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“Hero” is a term commonly reserved for certain individuals. An understanding in society is to use it for the best and brightest professional athletes.
ESPN’s recent focus on Michael Jordan probably is persuading some enthusiasts to think of the retired player as a hero. Jordan is to basketball fans, what Wayne Gretzky is to hockey fans, and Pele is to fans of soccer, and so on.
In the era of COVID-19, in which professional sports are absent from daily life, the contributions of health care workers, first responders, and truckers are garnering national attention.
Transportation has never been more economically important. Commercial drivers have been the ones delivering shipments of groceries to your neighborhood supermarket while you’ve been indoors.
“These truckers are our heroes because they are keeping the supply chain open, and they’re basically allowing America to still operate, to still function. Because of their actions, their courageous actions, we’re able to stay home and self-quarantine, shelter-in-place,” Transportation Secretary Elaine Chao said this month. “I cannot speak enough of them.”
To enhance their operations during the pandemic, the U.S. Department of Transportation has temporarily waived certain industry regulations. It also proceeded with the distribution of a million protective masks to improve the safety of truck drivers. The Federal Motor Carrier Safety Administration indicated it had collaborated with state agencies, stakeholders and motor carriers to distribute the protective face masks provided by the Federal Emergency Management Agency.
Over the past week, FMCSA has assisted in the distribution of 1 million protective face coverings for truckers all over the country. KNEP in Nebraska recently highlighted this collaboration with our local and state partners: https://t.co/TU1rzkJqPa pic.twitter.com/EHBKA5XiVo— FMCSA (@FMCSA) May 7, 2020
There were 800,000 masks distributed across Arkansas, California, Georgia, Illinois, Indiana, Nebraska, New York and Texas. The other 200,000 masks were delivered to motor carriers for their drivers, according to FMCSA.
“Under Secretary Chao’s leadership, the Department of Transportation [has] been supporting America’s truckers during this challenging time,” FMCSA acting Administrator Jim Mullen said in a statement April 29. “We have all seen the incredible efforts that the nation’s commercial drivers are making each day to deliver goods and supplies to homes, businesses and hospitals throughout America. With the help of our state partners and the motor carrier industry, these protective masks will help truckers remain safe and healthy while they continue to maintain our nation’s supply chain.”
Truckers have yet to be the subject of a 10-part documentary chronicling their career highlights like Jordan got from ESPN. But remember the time when Jordan dunked from the foul line. Oh, and how about when you found what you were looking for at the supermarket.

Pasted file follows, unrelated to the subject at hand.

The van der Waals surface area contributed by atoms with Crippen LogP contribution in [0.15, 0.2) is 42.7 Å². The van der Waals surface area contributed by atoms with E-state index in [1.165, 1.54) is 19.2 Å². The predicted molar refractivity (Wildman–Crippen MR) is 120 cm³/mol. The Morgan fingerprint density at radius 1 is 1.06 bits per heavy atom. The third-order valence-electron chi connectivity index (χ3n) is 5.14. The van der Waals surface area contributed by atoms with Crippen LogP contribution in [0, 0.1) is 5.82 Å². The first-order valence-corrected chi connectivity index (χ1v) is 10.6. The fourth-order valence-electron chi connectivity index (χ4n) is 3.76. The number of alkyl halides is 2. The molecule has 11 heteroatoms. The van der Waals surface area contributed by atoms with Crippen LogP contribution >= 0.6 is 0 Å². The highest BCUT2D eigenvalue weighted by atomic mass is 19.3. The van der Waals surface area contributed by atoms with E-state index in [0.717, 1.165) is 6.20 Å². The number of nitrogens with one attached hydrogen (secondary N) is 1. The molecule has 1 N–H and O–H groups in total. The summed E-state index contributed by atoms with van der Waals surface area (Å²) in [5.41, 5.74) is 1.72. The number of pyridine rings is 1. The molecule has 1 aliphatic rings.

The Week Ahead (all times Eastern)
May 12, 11 a.m.: Washington Post Live interviews Virginia Gov. Ralph Northam (D) about the state’s response to the pandemic.
May 13, 10 a.m.: The Senate Commerce Committee meets for a hearing titled, “The State of Broadband Amid the COVID-19 Pandemic.” Participants include Steven Berry, CEO of the Competitive Carriers Association; Shirley Bloomfield, CEO of NTCA — The Rural Broadband Association; Gene Kimmelman, senior adviser at Public Knowledge; Jonathan Spalter, CEO of USTelecom — The Broadband Association.
May 14, 3 p.m.: Government Executive Media Group hosts a webcast titled, “Transitioning to Remote Work in State and Local Government.” Participants include Craig Orgeron, executive director of the Mississippi Department of Information Technology Services; Jon Walton, chief information officer of San Mateo County, Calif.; Tony Encinias, chief strategy and innovation officer for state and local governments at Dell Technologies; Darren Pulsipher, chief solution architect for the public sector at Intel Corporation; and Rob Silverberg, chief technology officer at Dell Technologies Digital Communities.
Beantown’s traffic congestion and the transit system’s cleanliness are being re-evaluated.
For most observers, highway policy legislation is about highways. For several lawmakers, such legislation also is about “infrastructure resilience.”
Testing. Testing. Testing.
The long and winding road.
Governors should let roads and highway construction begin before heavy traffic starts, which will be soon. Some Governors never stopped, which proved to be very smart. They built and fixed roads during long no traffic periods. Also, saved big dollars!— Donald J. Trump (@realDonaldTrump) May 5, 2020
The Last Word
There are meatpacking plants, there are jails, and there are senior centers. And so we have task forces that focus on those three areas. If it weren’t for those three categories, the people in Texas testing positive would be very minimal.
Texas Gov. Greg Abbott (R) at the White House on May 7
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